Once Upon a Time, a Boy Kissed a Girl and She Saw Stars

aron-920236_640In 1960, a boy kissed a girl in a small town in the smallest state and she saw stars.
Today, fifty-four years later, he said good-bye as she took her place among the stars who wait with Jesus for the rest of us.
Seated at the funeral of this woman I didn’t know, was like being privileged to glimpse our future arrival in heaven when all our works will be judged.
I think most of us will find that day mildly disorienting at first
until we get our bearings and remember that the standards for reward in heaven
are wildly different than they were here on earth.
Today was the perfect illustration of this truth.
On earth, most people probably walked past this woman without a second thought.
She’ll never be featured as one of the fifty most influential women or receive an award for her accomplishments in her career, or in the arts, or in public service.
But crowded into the church pews were four generations of men, women, and children who, one by one testified that this woman made them feel welcomed and loved every day of her life.
Her husband honored her first – he was funny, quiet-spoken, and sweet.
Then her grown daughters, her sons, one son-in-law, and several grandchildren.
They read scripture and poetry, they told stories, showed photos, they wept and laughed and spoke to her as though she was seated there among us still.
They testified to a woman who was a wife and mother first.
The kind of woman immortalized by Norman Rockwell and nowadays, too often, mocked and lampooned by a modern culture, which has no appetite for things of eternal worth.
She cooked, cleaned, nagged children and grandchildren into attending church service and Sunday school, played cards, watched Wheel of Fortune, and had an open kitchen/open living room policy with all she called family.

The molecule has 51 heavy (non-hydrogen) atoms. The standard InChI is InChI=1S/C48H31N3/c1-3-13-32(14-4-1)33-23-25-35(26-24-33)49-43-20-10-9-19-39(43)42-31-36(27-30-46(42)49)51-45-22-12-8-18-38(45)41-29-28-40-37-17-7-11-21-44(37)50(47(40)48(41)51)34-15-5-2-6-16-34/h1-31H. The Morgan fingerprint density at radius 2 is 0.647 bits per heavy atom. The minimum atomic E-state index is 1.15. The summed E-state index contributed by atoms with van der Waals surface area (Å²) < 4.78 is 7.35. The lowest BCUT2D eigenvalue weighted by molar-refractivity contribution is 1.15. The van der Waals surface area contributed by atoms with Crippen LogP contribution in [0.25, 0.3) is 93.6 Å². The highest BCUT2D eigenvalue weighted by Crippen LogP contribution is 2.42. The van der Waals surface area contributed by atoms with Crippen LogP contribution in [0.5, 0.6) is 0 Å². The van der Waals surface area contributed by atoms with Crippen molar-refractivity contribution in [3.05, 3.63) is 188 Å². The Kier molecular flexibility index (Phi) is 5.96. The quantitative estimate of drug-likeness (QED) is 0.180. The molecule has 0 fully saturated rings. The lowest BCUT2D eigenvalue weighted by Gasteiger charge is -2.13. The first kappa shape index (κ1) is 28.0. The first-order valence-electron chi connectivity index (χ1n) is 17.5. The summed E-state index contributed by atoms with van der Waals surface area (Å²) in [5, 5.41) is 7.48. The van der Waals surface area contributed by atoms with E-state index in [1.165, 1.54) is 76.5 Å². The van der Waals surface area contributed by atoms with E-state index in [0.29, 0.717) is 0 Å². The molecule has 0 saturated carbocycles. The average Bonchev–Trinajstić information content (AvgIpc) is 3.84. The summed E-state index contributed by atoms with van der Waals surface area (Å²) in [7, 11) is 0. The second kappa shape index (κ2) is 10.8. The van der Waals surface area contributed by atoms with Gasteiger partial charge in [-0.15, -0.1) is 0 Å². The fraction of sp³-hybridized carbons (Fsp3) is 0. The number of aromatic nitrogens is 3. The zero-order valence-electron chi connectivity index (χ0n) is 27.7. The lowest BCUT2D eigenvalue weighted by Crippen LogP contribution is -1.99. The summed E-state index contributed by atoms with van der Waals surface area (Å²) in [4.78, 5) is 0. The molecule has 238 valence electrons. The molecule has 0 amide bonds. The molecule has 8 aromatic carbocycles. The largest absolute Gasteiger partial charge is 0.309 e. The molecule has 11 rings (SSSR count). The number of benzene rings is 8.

She was a patriot with a flagpole on her front yard and she was happiest when the tiny local parade marched past her lawn chair each year. From there she watched her husband and sons march in military uniform or dressed as volunteers in the local fire department and ambulance corps, and grandsons walking with the scouts.
It was a simple life.
She taught her daughters to love their husbands and keep their homes. She prayed when her husband went out on fire calls or her sons went off to service. She took a secretarial job once, something just for her, but loving God and her family topped her To Do list every day.
This quiet, humble faithfulness will be the Academy Award winner of heaven.
Not the praises of the accomplished, the achieved, the well-known, but the steadfast love of those who lived every day as if they were exactly where God intended them to be, loving those around them without reservation.
These will be the honorees on an eternal stage.
Shirley suffered with Alzheimer’s for the last ten years of her life. Gradually, she lost herself but her family never lost sight of Shirley.
Her husband, George, cared for her at home for six of those ten years and through the final four, in a nursing home, George was there every day, acting as the voice of the woman he loved.